Eastern Time is also used somewhat as a de facto official time for all of the United States, since it includes the capital (Washington, D.C.), the largest city (New York City), and approximately half the country's population. National media organizations will often report when events happened or are scheduled to happen in Eastern Time even if they occurred in another time zone, and TV schedules are also almost always posted in Eastern Time. Major professional sports leagues also post all game times in Eastern time, even if both teams are from the same time zone, outside of Eastern Time. For example a game time between two teams from Pacific Time Zone will still be posted in Eastern time (for example, one may see "Seattle at Los Angeles" with "10:00 pm" posted as the start time for the game, often without even clarifying the time is posted in Eastern time).
Most cable television and national broadcast networks advertise airing times in Eastern time. National broadcast networks (ABC, CBS, The CW, Fox Network, NBC) generally have two primary feeds, an eastern feed for Eastern and Central time zones, and a western feed for the Pacific time zone. The prime time is set on Eastern and Pacific at 8:00 pm, with the Central time zone stations receiving the eastern feed at 7:00 pm local time. Mountain time zone stations receive a separate feed at 7:00 pm local time. As Arizona does not observe Daylight Saving Time, during the summer months, it has its own feed at 7:00 pm local time. Cable channels with a separate western feed (such as HBO, whose western feed is called "HBOW") generally air the same programming as the eastern feed delayed by three hours. Other cable networks such as the Discovery family of networks repeat their prime time programming three hours later; this allows for the same show to be advertised as airing at "8:00 pm E/P" (that is, "8:00 pm Eastern and Pacific time"). Networks specializing in the airing of sports events, such as ESPN, advertise all of their programming in Eastern and Pacific, incorporating the 3-hour time difference (as in "8:00 pm Eastern/5:00 pm Pacific") and leaving viewers in the remaining time zones to calculate start time in their own areas.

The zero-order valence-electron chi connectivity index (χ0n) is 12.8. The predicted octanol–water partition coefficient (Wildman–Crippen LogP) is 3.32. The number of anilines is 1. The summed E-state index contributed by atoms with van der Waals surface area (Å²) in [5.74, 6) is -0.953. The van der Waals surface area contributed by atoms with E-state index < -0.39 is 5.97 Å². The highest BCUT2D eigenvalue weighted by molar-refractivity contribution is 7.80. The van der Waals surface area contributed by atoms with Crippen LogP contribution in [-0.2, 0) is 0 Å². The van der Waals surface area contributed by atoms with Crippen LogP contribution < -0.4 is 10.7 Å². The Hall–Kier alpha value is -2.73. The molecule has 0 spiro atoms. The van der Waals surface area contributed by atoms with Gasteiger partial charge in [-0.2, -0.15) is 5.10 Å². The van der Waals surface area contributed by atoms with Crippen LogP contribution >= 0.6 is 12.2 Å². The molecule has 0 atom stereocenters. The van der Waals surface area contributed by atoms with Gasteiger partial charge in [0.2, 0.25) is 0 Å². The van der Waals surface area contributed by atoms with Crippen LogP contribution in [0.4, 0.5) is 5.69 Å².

- Quintana Roo: this eastern state followed EST for an almost-17-year period (1982 to some time in 1998).
Central American and the Caribbean
For South American countries see UTC−05.
The term 'EST' also describes domestic usage of the Australian Eastern Standard Time/AEST (UTC +10:00) timezone.
Major metropolitan areas
- Effects of time on North American broadcasting
- Time in Mexico
- Time in Colombia
- Time in the United States
- Time in Indiana
- Time in Brazil
- Time in Germany
- Time in France
- Time in Japan
- ^ a b c Prerau, David (2006). "Early adoption and U.S. Law". Daylight Saving Time. Web Exhibit. http://webexhibits.org/daylightsaving/e.html. Retrieved 2007-04-23.
- ^ Law, Gwillim (2007-09-21). "United States Time Zones". http://www.statoids.com/tus.html.
- ^ "Daylight Saving Time Starts Sunday". Government of Ontario. 2008-03-07. http://www.attorneygeneral.jus.gov.on.ca/english/news/2008/20080307-dst-nr.asp. Retrieved 2010-09-21.
- ^ The specification for the Eastern Time Zone is set forth at 49 CFR 71.4, and is listed in Text and pdf formats.
The boundary between Eastern and Central is set forth at 49 CFR 71.5, and is listed in text and pdf formats.
- ^ McDearman, Brian (2006-08-13). "Parts of Eastern Alabama split between 2 time zones". The Decatur Daily. http://legacy.decaturdaily.com/decaturdaily/news/060813/zones.shtml. Retrieved 2009-03-22.
- ^ http://www.diputados.gob.mx/bibliot/publica/inveyana/polisoc/horver/capitulo5.htm (Spanish)
- Official U.S. time in the Eastern time zone
- North American Time Zone border data and images
- World time zone map
- U.S. time zone map
- History of U.S. time zones and UTC conversion
- Canada time zone map
- Time zones for major world cities
- Official times across Canada
- Federal Regulations defining time zones
Hours from GMT Standard time Daylight saving –10 Hawaii-Aleutian –9 Alaska Hawaii-Aleutian –8 Pacific Alaska –7 Mountain Pacific –6 Central Mountain –5 Eastern Central –4 Atlantic Eastern –3:30 Newfoundland –3 Saint Pierre and Miquelon Atlantic –2:30 Newfoundland –2 Saint Pierre and Miquelon See also: Time in Canada • Time in Mexico • Time in the United States